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Complaints of sexism in Defence Forces

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  • Complaints of sexism in Defence Forces

    In a major research project on the role of women in the Defence Forces, more than 10 per cent of serving female personnel who responded said they had experienced workplace sexual harassment or sexism, The Irish Times has learned.

    The study also found that just under 10 per cent of female personnel respondents said they had experienced bullying at different times in their careers.

    While the harassment and bullying findings represent a considerable improvement on a similar survey five years ago, respondents still reported a reluctance to lodge formal sexual harassment or bullying complaints, saying they feared repercussions for their careers.

    The new study, due to be released by Minister for Defence Willie O'Dea this week, is the most comprehensive Defence Forces research project in the history of the State. It was carried out by TNS/mrbi for the Department of Defence. All 520 serving female personnel were surveyed, with some 40 per cent responding. Interest groups and members of the public were also consulted about future strategies to attract more female recruits.

    Only a handful of formal complaints on bullying and harassment are received annually, and in some recent years no formal complaints have been received from serving female personnel.

    This is despite the establishment of the Defence Forces Ombudsman and the establishment of a major complaints network since the last survey, Challenge of a Workplace, was published in April 2002.

    It was carried out by the external advisory committee of the Defence Forces, and found one-third of female personnel had experienced sexual harassment.

    The new data, when published, will show that 200 "designated contact" personnel trained since 2002 to deal with complaints informally are favoured by female personnel instead of formal mechanisms. These findings are likely to result in an examination of the effectiveness of the formal mechanisms.

    No record is kept of the number or outcome of informal complaints, making it difficult for the Defences Forces and the Department of Defence to continually assess the extent of sexual harassment and bullying.

    However, the latest findings show a very significant majority of serving females expressed satisfaction with their military careers.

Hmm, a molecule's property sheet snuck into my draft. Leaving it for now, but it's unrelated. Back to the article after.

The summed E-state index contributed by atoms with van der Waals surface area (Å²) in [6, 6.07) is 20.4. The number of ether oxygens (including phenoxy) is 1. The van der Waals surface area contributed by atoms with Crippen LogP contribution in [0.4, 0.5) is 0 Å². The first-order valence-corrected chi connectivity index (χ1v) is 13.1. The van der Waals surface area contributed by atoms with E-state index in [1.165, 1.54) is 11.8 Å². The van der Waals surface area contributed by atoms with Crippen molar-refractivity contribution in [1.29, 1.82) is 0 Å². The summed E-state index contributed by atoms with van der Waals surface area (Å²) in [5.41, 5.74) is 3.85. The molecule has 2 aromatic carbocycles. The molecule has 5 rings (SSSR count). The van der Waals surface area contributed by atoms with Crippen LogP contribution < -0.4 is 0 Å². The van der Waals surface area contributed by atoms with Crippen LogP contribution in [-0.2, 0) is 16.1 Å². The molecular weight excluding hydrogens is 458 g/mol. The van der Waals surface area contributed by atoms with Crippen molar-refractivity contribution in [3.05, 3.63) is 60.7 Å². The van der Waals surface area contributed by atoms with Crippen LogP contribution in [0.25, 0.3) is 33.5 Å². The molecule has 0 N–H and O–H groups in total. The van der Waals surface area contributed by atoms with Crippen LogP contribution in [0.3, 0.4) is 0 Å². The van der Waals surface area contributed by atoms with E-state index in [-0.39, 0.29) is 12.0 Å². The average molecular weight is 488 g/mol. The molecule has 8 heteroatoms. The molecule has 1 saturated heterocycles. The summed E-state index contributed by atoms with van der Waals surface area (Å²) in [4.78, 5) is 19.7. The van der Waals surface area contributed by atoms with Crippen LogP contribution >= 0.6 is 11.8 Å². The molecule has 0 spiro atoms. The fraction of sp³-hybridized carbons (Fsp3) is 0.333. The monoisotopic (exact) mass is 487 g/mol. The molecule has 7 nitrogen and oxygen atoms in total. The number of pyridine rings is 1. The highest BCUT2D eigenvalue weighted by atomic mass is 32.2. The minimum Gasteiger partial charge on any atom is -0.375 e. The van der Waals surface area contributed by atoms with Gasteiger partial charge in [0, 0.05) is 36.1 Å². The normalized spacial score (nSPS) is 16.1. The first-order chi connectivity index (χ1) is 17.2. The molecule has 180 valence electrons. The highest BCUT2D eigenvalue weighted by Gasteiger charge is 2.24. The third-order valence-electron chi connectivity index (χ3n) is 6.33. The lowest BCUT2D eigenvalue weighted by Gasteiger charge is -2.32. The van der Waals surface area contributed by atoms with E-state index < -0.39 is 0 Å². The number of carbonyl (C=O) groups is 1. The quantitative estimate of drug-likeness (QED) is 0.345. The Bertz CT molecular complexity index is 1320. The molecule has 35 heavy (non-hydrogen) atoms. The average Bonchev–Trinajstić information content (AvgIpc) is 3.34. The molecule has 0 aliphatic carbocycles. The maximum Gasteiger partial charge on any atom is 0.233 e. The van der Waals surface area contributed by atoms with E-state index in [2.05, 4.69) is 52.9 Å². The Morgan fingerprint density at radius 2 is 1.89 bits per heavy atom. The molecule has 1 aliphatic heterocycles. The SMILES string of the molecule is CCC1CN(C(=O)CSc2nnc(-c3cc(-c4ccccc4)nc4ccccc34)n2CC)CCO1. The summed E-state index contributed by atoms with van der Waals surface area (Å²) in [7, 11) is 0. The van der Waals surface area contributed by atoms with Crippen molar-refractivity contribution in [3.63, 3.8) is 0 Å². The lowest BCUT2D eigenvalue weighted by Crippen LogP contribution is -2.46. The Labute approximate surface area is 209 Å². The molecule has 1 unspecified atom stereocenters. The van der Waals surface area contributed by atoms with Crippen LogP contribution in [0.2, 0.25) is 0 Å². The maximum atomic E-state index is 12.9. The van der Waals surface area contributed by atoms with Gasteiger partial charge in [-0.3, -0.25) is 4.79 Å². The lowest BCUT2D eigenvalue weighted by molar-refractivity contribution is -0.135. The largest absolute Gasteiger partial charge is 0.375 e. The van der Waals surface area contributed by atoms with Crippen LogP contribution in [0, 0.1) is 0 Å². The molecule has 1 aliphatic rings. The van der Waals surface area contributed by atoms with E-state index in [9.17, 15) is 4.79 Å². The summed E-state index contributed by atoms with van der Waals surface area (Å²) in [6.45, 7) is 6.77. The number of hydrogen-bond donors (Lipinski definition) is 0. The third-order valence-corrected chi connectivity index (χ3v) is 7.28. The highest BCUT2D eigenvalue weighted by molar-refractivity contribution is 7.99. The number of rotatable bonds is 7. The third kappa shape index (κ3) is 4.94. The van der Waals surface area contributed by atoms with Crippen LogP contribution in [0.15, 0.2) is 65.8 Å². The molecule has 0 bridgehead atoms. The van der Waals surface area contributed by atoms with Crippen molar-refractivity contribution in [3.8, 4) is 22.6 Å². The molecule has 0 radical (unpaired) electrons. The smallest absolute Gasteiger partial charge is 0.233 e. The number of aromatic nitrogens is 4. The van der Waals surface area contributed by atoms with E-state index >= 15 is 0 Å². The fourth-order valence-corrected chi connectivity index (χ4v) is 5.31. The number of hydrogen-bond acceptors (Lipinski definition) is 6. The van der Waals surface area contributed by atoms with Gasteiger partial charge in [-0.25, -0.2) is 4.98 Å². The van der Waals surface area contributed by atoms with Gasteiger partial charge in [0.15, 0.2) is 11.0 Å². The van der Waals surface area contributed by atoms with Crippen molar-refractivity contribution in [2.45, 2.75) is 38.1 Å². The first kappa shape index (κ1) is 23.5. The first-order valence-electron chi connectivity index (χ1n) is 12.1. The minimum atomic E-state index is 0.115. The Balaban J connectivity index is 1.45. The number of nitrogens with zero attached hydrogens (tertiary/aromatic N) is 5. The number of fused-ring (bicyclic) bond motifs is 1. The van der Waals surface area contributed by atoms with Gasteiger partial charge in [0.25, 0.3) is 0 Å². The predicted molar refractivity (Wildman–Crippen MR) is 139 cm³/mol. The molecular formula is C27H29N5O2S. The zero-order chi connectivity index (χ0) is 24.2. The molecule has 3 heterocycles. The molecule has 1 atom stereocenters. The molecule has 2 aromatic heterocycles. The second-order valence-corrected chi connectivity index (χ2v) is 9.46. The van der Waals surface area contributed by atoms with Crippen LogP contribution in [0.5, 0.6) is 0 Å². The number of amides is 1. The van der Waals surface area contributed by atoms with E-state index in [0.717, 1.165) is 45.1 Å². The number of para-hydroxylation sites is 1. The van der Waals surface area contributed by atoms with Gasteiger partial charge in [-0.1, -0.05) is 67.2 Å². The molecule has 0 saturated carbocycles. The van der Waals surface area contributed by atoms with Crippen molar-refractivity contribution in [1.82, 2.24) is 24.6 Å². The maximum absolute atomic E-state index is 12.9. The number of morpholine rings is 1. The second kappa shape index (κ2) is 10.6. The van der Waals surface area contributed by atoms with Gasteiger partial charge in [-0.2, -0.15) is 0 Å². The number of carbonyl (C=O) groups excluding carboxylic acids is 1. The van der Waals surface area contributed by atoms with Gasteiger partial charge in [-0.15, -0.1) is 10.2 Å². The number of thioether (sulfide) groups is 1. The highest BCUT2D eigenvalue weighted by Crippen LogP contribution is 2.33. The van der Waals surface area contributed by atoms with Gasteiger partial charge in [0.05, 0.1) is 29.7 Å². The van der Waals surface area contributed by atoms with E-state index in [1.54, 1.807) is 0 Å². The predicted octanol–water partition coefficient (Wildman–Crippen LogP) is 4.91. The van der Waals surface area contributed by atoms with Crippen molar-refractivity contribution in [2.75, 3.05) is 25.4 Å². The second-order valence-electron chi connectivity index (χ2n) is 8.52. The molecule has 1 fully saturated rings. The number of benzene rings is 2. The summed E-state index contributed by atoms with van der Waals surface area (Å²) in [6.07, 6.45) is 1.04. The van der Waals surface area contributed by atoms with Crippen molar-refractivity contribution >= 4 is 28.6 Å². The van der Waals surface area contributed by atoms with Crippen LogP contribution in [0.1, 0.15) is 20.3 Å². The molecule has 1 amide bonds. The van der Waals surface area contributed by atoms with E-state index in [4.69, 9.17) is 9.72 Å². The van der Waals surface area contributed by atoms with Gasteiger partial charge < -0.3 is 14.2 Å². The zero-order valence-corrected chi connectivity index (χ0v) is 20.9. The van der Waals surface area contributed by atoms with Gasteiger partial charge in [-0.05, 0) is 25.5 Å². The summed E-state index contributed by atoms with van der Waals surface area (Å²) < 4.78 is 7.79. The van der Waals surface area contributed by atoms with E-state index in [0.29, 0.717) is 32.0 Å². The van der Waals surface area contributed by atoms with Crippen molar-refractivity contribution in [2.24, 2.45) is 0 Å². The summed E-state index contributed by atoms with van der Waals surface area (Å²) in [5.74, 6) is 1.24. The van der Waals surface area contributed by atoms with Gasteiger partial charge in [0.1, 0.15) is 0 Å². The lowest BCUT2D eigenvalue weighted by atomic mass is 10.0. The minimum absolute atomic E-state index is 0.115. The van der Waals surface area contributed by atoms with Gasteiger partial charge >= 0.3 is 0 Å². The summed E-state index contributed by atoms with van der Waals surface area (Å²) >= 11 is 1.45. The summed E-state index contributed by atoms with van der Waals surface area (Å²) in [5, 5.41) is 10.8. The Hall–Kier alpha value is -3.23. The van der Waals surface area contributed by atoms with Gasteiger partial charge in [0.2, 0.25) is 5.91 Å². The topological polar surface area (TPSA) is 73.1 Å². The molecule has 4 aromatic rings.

The Irish Times understands the levels of satisfaction are as high as 80 per cent, with similar numbers of young women stating their military careers had to date surpassed their expectations.

    Currently female personnel represent just over 5 per cent of the 10,500 personnel serving in the Army, Navy and Air Corps combined.

    Both Mr O'Dea and Defence Forces chief-of-staff Lieut Gen Jim Sreenan are targeting a doubling of that figure.

    Those who carried out the new research also sought the views of interested parties on the general area of female recruitment to the Defence Forces.

    It is understood some of these findings will be used to plan recruitment campaigns which will increase the number of female recruits.

    The findings also suggest ways of improving the public image of the Defence Forces to make the forces more attractive to potential young female recruits.

    The minimum height restrictions for entry to the Defence Forces have been recently relaxed in a bid to attract more female recruits.

    From September 1st, 2006, the minimum height requirement for entry into both the Permanent Defence Force and the Reserve Defence Force for men and women were reduced from 162.56cm (5ft 4ins) to 157.48cm (5ft 2ins).

    © 2007 The Irish Times

    As from criodan.

    I noticed that there are 520 serving female personnel in the PDF. The article then goes on to say that 40% of these 520 replied, which is 208.
    IT then headlines a story saying that "more than 10 per cent of serving female personnel who responded said they had experienced workplace sexual harassment or sexism". 10% = 20 or 21. Then the headline is "Complaints of sexism in the DF". Anyone think that is a bit unfair? Should the emphasis not have been placed on the case that career satisfaction is as high as 80%?
    "Gentlemen, you can’t fight in here...this is the War Room!"